Officials stress vaccine for all

Published 11:13 pm Saturday, February 20, 2010

State health officials took time out this week to stress the importance of all people, including blacks, being vaccinated against the H1N1 virus.

“What we’ve learned from the Centers for Disease Control, over the last year, is that 35 percent of the people who were hospitalized were African-Americans,” said state health commissioner Karen Remley in a press conference held in Hampton on Friday.

Remley went on to say that 30 percent of the deaths from H1N1 in Virginia were African-Americans, compared to only 20 percent of Virginia’s population being black.

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“We need to think about vaccination in every community,” Remley said. “Not only the risk of hospitalization is higher, but also the risk of death is higher for African-Americans.”

Dr. Kermit Ashby, of the Veterans Affairs Medical Center, also encouraged blacks to get the H1N1 vaccine.

“It isn’t gone yet,” Ashby said. “We tend to think of the flu as we do about the space shuttle. It goes up; it goes down; it’s not a big deal anymore. But there have been tremendous tragedies with the space shuttle, and there have been tremendous tragedies with H1N1.”

The Centers for Disease Control warn that the United States could experience another wave of flu activity soon, particularly in communities that have been relatively unaffected so far. Symptoms of H1N1 include difficulty breathing, sudden dizziness, severe or persistent vomiting, and other flu-like symptoms.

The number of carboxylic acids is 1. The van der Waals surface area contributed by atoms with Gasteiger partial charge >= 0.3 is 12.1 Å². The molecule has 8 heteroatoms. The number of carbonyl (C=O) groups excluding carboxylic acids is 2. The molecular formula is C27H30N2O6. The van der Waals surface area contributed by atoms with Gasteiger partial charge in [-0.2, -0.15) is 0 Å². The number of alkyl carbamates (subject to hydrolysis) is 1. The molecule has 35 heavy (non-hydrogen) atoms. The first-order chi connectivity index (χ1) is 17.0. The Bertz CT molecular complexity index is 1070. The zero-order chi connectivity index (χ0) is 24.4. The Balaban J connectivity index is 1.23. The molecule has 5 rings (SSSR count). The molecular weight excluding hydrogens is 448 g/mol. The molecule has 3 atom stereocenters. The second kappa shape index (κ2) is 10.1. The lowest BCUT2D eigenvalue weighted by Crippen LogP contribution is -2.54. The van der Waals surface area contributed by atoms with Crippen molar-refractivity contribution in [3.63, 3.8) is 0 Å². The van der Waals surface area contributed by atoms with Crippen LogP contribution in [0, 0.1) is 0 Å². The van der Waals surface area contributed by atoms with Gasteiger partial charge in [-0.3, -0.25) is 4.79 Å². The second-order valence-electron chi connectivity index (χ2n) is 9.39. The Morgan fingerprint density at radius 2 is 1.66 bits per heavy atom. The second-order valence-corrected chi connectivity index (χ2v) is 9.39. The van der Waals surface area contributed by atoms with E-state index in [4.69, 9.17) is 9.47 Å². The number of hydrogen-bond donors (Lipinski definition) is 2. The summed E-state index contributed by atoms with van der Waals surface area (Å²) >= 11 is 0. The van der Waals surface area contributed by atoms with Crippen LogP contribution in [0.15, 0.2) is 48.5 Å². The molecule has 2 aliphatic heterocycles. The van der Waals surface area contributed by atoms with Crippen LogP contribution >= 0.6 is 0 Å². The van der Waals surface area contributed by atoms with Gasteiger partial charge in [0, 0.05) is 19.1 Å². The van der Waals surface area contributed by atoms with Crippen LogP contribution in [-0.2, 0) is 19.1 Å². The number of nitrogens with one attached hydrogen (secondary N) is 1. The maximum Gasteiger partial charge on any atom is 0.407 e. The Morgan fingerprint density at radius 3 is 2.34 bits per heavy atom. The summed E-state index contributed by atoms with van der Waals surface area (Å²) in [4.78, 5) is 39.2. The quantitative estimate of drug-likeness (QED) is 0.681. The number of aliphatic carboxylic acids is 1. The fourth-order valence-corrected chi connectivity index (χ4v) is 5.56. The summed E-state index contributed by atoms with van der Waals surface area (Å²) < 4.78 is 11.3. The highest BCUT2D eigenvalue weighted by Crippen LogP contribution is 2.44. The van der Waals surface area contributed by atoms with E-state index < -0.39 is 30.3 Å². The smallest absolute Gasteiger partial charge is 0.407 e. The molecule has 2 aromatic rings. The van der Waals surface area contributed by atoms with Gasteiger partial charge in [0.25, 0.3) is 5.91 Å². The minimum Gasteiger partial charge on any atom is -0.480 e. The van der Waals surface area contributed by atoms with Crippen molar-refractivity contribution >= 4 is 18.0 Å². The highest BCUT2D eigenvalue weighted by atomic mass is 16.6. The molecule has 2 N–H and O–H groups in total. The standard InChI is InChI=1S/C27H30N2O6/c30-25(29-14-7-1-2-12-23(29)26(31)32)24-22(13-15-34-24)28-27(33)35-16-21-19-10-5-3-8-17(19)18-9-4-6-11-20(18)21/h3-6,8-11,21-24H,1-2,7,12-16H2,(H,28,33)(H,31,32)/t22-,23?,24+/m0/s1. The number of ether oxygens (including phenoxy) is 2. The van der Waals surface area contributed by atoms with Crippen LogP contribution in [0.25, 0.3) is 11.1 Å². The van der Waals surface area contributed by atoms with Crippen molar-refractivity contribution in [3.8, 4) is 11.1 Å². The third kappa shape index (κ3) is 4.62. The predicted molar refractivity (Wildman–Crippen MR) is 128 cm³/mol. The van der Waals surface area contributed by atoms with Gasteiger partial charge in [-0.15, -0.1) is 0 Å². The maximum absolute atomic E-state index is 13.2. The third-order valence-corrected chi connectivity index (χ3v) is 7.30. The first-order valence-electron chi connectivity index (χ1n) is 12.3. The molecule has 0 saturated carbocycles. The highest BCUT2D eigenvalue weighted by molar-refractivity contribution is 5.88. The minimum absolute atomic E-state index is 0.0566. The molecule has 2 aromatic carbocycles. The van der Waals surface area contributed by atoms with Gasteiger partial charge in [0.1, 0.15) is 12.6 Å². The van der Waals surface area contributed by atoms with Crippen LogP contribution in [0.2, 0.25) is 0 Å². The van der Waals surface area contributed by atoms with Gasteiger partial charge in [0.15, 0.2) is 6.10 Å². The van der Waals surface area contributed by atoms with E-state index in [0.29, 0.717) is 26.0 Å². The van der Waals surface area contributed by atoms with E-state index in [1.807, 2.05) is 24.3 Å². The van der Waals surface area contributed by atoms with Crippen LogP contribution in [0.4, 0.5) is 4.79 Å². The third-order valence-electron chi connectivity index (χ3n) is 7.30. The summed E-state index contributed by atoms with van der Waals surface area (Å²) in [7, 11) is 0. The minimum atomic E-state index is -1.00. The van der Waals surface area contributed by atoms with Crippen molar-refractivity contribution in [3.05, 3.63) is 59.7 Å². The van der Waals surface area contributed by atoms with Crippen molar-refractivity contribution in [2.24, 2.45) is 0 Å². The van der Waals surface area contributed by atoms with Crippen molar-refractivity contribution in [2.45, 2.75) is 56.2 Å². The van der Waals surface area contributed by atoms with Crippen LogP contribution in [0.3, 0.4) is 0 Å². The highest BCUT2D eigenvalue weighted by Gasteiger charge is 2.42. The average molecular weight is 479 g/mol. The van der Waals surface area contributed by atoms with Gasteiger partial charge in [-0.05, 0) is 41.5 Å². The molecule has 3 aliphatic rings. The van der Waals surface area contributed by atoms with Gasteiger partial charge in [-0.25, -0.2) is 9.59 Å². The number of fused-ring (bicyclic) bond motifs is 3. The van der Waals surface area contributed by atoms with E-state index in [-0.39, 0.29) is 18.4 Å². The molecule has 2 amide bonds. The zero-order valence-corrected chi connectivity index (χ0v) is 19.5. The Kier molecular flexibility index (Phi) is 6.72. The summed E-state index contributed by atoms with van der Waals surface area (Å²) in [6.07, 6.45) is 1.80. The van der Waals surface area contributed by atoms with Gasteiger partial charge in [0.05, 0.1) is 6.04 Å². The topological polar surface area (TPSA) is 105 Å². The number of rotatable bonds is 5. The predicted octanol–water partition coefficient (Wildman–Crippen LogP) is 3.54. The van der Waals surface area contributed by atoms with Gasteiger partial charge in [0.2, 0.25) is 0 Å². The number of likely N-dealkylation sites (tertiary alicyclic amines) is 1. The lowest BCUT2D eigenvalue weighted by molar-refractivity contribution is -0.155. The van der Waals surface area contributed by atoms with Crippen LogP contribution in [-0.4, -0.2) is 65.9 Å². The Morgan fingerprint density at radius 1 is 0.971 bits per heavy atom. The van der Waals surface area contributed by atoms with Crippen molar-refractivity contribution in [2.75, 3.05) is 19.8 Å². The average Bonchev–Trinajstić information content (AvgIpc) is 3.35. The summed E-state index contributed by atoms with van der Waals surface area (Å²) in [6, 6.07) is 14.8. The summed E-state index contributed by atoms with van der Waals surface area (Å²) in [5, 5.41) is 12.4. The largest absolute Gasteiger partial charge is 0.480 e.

Ashby said one of his friends lost his mother to H1N1 after the outbreak first began about a year ago.

“This is not something that’s a minor thing,” Ashby said. “It’s not something to be taken for granted.”

Ashby also urged everyone to get the vaccination, even if they are afraid of needles.

“Fear is a natural thing about things we don’t know about,” Ashby said. “If you’re afraid, ask questions.”

Dr. Lisa McCoy, director of the Western Tidewater Health District, said the Suffolk Health Department is offering free H1N1 vaccines from 1 to 4 p.m. each business day.

“We’re definitely still offering the H1N1 vaccine and encouraging all citizens to take advantage of the opportunity,” McCoy said. “We want to make sure everybody knows about the opportunity and has the chance to take advantage of it.”